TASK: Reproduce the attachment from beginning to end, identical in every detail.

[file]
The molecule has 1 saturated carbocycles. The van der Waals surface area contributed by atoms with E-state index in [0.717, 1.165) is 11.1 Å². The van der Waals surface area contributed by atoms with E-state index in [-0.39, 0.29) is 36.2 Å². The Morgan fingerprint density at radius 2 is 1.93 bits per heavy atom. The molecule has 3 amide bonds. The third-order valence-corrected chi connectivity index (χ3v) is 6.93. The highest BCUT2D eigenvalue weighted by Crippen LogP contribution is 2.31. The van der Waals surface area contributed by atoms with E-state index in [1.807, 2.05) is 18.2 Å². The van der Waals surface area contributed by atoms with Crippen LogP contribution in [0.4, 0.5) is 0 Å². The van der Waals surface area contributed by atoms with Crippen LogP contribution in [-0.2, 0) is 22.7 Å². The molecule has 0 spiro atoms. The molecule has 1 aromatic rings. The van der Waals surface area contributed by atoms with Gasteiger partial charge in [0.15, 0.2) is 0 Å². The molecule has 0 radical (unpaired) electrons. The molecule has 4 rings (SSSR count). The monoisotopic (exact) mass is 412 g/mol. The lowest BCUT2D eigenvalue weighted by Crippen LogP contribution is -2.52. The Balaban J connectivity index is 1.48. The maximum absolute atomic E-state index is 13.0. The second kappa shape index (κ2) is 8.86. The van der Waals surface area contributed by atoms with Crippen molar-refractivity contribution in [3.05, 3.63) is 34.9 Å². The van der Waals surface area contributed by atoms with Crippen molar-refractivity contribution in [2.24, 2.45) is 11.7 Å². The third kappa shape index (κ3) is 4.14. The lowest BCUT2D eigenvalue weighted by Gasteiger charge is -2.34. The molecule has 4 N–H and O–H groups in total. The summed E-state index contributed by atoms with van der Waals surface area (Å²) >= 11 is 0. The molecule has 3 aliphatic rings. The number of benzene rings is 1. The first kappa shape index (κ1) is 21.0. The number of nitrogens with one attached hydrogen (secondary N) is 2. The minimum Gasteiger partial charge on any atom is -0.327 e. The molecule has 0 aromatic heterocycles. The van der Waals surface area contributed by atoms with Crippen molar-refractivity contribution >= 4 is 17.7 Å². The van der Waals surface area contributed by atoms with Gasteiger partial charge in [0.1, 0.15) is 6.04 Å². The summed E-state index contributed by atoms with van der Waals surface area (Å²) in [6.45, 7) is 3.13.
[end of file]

The molecule has 1 saturated carbocycles. The van der Waals surface area contributed by atoms with E-state index in [0.717, 1.165) is 11.1 Å². The van der Waals surface area contributed by atoms with E-state index in [-0.39, 0.29) is 36.2 Å². The Morgan fingerprint density at radius 2 is 1.93 bits per heavy atom. The molecule has 3 amide bonds. The third-order valence-corrected chi connectivity index (χ3v) is 6.93. The highest BCUT2D eigenvalue weighted by Crippen LogP contribution is 2.31. The van der Waals surface area contributed by atoms with E-state index in [1.807, 2.05) is 18.2 Å². The van der Waals surface area contributed by atoms with Crippen LogP contribution in [0.4, 0.5) is 0 Å². The van der Waals surface area contributed by atoms with Crippen LogP contribution in [-0.2, 0) is 22.7 Å². The molecule has 0 spiro atoms. The molecule has 1 aromatic rings. The van der Waals surface area contributed by atoms with Gasteiger partial charge in [0.15, 0.2) is 0 Å². The molecule has 0 radical (unpaired) electrons. The molecule has 4 rings (SSSR count). The monoisotopic (exact) mass is 412 g/mol. The lowest BCUT2D eigenvalue weighted by Crippen LogP contribution is -2.52. The Balaban J connectivity index is 1.48. The maximum absolute atomic E-state index is 13.0. The second kappa shape index (κ2) is 8.86. The van der Waals surface area contributed by atoms with Crippen molar-refractivity contribution in [3.05, 3.63) is 34.9 Å². The van der Waals surface area contributed by atoms with Crippen molar-refractivity contribution in [2.24, 2.45) is 11.7 Å². The third kappa shape index (κ3) is 4.14. The lowest BCUT2D eigenvalue weighted by Gasteiger charge is -2.34. The molecule has 4 N–H and O–H groups in total. The summed E-state index contributed by atoms with van der Waals surface area (Å²) >= 11 is 0. The molecule has 3 aliphatic rings. The number of benzene rings is 1. The first kappa shape index (κ1) is 21.0. The number of nitrogens with one attached hydrogen (secondary N) is 2. The minimum Gasteiger partial charge on any atom is -0.327 e. The molecule has 0 aromatic heterocycles. The van der Waals surface area contributed by atoms with Crippen molar-refractivity contribution >= 4 is 17.7 Å². The van der Waals surface area contributed by atoms with Gasteiger partial charge in [0.1, 0.15) is 6.04 Å². The summed E-state index contributed by atoms with van der Waals surface area (Å²) in [6.45, 7) is 3.13.